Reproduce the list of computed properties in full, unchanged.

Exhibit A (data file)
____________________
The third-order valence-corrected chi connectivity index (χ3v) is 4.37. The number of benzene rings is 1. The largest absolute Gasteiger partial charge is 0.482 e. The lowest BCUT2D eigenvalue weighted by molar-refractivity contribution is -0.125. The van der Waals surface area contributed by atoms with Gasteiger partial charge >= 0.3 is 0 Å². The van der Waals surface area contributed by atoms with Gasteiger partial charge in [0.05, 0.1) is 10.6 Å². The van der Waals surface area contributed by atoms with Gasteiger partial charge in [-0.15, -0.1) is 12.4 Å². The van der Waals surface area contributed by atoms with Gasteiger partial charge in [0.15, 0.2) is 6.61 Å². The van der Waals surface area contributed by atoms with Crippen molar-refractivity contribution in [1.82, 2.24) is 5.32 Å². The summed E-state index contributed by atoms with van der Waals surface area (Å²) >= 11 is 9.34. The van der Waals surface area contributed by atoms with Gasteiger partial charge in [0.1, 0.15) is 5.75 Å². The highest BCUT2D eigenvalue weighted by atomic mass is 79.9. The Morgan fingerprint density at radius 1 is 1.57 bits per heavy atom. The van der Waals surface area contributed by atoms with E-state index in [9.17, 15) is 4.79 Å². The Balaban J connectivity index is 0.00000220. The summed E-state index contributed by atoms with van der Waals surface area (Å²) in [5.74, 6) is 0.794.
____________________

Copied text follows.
The third-order valence-corrected chi connectivity index (χ3v) is 4.37. The number of benzene rings is 1. The largest absolute Gasteiger partial charge is 0.482 e. The lowest BCUT2D eigenvalue weighted by molar-refractivity contribution is -0.125. The van der Waals surface area contributed by atoms with Gasteiger partial charge >= 0.3 is 0 Å². The van der Waals surface area contributed by atoms with Gasteiger partial charge in [0.05, 0.1) is 10.6 Å². The van der Waals surface area contributed by atoms with Gasteiger partial charge in [-0.15, -0.1) is 12.4 Å². The van der Waals surface area contributed by atoms with Gasteiger partial charge in [0.15, 0.2) is 6.61 Å². The van der Waals surface area contributed by atoms with Crippen molar-refractivity contribution in [1.82, 2.24) is 5.32 Å². The summed E-state index contributed by atoms with van der Waals surface area (Å²) >= 11 is 9.34. The van der Waals surface area contributed by atoms with Gasteiger partial charge in [0.1, 0.15) is 5.75 Å². The highest BCUT2D eigenvalue weighted by atomic mass is 79.9. The Morgan fingerprint density at radius 1 is 1.57 bits per heavy atom. The van der Waals surface area contributed by atoms with E-state index in [9.17, 15) is 4.79 Å². The Balaban J connectivity index is 0.00000220. The summed E-state index contributed by atoms with van der Waals surface area (Å²) in [5.74, 6) is 0.794.